It feels like years have gone by since then because so much has happened related to the STAP mess including the retraction of the papers and the tragic death of one of the STAP authors, Dr. Yoshiki Sasai, last week.
Where does the STAP story go from here? Is it over?
In a way, it would be a big relief if it was over, but it doesn’t seem to be at an end.
What’s next for STAP? Some key events are still unfolding and critical questions remain.
RIKEN will continue its own STAP replication effort that includes STAP first author Haruko Obokata, but rumors are that it isn’t working. If the effort formally is considered to have failed in the end that will provide a sense of finality and that is certainly the most likely outcome. If, however, the team/institution says the results were inconclusive or provides some kind of wishy washy “maybe it worked” outcome, this could cause quite a stir.
There are calls for RIKEN to more thoroughly investigate the STAP-related conduct of its researchers since their preliminary investigation was widely viewed as too narrow in scope, but it’s somewhat iffy as to whether that will happen. I doubt there will be a renewed investigation.
It is also unclear what the future will be for the RIKEN CDB, where much of the STAP research took place. There have been calls for the CDB to be reorganized or dissolved.
Where did the supposed STAP cells come from? There have been indications from genetic tests that STAP cells may have come from different mice than originally published and that STAP cells might have been a mixture of cell types including ES cells and trophoblastic stem cells. Work is still ongoing to resolve this huge issue.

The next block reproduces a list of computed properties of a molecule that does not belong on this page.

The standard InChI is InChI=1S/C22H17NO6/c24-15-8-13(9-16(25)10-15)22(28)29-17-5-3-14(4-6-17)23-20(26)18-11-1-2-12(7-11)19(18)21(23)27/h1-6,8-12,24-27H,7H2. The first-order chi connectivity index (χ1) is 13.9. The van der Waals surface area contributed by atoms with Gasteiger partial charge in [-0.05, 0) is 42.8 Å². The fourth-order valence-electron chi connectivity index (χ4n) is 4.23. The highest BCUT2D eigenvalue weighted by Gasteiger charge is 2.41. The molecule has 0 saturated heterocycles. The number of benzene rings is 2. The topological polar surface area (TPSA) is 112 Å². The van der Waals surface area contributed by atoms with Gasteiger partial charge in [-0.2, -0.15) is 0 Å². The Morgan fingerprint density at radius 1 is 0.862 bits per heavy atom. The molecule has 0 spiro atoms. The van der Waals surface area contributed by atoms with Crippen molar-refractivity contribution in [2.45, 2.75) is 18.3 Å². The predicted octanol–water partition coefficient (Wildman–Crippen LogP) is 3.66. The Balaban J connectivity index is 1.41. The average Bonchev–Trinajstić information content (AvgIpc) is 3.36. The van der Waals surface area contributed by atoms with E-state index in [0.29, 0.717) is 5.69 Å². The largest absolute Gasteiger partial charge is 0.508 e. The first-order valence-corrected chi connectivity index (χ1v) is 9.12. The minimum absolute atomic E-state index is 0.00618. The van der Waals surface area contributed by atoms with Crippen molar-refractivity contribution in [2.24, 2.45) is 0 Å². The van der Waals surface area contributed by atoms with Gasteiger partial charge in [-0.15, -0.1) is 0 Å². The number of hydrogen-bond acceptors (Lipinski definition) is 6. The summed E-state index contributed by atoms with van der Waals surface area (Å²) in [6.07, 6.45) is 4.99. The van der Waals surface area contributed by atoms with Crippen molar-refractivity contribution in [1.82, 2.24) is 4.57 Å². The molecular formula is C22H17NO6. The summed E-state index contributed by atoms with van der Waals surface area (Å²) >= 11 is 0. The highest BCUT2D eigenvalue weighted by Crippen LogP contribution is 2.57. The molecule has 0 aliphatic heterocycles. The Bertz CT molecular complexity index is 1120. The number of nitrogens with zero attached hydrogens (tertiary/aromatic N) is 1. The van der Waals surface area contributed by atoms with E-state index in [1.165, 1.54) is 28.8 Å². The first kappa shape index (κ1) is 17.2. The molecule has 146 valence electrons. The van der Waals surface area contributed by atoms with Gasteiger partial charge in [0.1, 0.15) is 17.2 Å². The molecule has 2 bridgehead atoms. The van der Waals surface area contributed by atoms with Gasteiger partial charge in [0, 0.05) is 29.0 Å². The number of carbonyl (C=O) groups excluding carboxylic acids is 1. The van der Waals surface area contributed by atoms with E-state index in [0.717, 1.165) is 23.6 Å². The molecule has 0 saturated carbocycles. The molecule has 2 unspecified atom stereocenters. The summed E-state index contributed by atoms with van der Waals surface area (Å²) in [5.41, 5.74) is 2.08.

Harvard Medical School/Brigham and Women’s Hospital might be investigating the STAP situation since researchers from there were authors on and integral to the STAP paper research as well. If an investigation is indeed ongoing, the results are unlikely to be made known until 2015. Assuming there isn’t a whitewash of the situation, the results of the potential Harvard investigation could be important for understanding the STAP mess, but I wouldn’t hold your breath on that. I expect blame to be largely deflected from there to Japan.
There is also still the troubling and unresolved issue of how the STAP papers, with so many flaws, made it through the review/editorial process at Nature and got published. Although Nature published an editorial on the STAP fiasco at the time of the retractions, it frankly wasn’t insightful on what went wrong and the journal denied that the STAP situation could have been prevented. Many folks have doubts about that assertion.
Nature itself and reportedly other journals rejected earlier versions of STAP papers. Will the public ever learn more about what happened with these proto-STAP papers and what the reviewers thought of the science? Without that knowledge, the STAP story will remain incomplete and in a sense unresolved.
There is also the larger issue of what STAP might tell us about problems in science, particularly with the deeply troubling suicide of Dr. Sasai. I expect it will take the field quite some time to come to grips with this dark event and place it in the larger context of this situation overall and science more generally.
With so much negative stuff and events orbiting STAP, one of the positives that can come from STAP is that in a sense the wider scientific community collectively got it right on STAP after the papers came out. From my view, the STAP papers were not just wrong and contained misconduct, but also they were a threat to science as well as the reputation of the stem cell field. Further, STAP jeopardized many careers and much funding around the world. The fact that the STAP papers were retracted so quickly and that doubts were raised about STAP came out expeditiously, limited the harm from STAP greatly.